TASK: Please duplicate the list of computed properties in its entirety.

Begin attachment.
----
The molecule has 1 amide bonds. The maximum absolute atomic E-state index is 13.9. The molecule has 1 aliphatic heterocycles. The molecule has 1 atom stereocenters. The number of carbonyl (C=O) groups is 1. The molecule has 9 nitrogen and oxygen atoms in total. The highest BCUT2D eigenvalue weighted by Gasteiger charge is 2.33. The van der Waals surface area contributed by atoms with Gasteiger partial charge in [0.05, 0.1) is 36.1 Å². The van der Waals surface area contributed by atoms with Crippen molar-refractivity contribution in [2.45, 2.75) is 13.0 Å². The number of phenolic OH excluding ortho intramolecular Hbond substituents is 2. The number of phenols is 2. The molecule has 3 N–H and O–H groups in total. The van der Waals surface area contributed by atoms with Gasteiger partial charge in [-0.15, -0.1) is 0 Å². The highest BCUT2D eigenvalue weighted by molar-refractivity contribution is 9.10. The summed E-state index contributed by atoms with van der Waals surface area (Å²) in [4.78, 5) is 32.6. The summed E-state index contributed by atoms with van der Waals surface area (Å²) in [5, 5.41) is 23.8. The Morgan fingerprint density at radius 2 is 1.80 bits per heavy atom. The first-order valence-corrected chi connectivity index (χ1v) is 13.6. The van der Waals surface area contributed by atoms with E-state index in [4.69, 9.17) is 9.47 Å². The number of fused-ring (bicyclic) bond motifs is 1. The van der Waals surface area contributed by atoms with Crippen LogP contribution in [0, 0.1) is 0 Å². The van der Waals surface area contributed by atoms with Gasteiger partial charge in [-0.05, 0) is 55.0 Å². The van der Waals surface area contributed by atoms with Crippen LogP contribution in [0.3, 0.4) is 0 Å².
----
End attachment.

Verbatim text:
The molecule has 1 amide bonds. The maximum absolute atomic E-state index is 13.9. The molecule has 1 aliphatic heterocycles. The molecule has 1 atom stereocenters. The number of carbonyl (C=O) groups is 1. The molecule has 9 nitrogen and oxygen atoms in total. The highest BCUT2D eigenvalue weighted by Gasteiger charge is 2.33. The van der Waals surface area contributed by atoms with Gasteiger partial charge in [0.05, 0.1) is 36.1 Å². The van der Waals surface area contributed by atoms with Crippen molar-refractivity contribution in [2.45, 2.75) is 13.0 Å². The number of phenolic OH excluding ortho intramolecular Hbond substituents is 2. The number of phenols is 2. The molecule has 3 N–H and O–H groups in total. The van der Waals surface area contributed by atoms with Gasteiger partial charge in [-0.15, -0.1) is 0 Å². The highest BCUT2D eigenvalue weighted by molar-refractivity contribution is 9.10. The summed E-state index contributed by atoms with van der Waals surface area (Å²) in [4.78, 5) is 32.6. The summed E-state index contributed by atoms with van der Waals surface area (Å²) in [5, 5.41) is 23.8. The Morgan fingerprint density at radius 2 is 1.80 bits per heavy atom. The first-order valence-corrected chi connectivity index (χ1v) is 13.6. The van der Waals surface area contributed by atoms with E-state index in [4.69, 9.17) is 9.47 Å². The number of fused-ring (bicyclic) bond motifs is 1. The van der Waals surface area contributed by atoms with Crippen LogP contribution in [0, 0.1) is 0 Å². The van der Waals surface area contributed by atoms with Gasteiger partial charge in [-0.05, 0) is 55.0 Å². The van der Waals surface area contributed by atoms with Crippen LogP contribution in [0.3, 0.4) is 0 Å².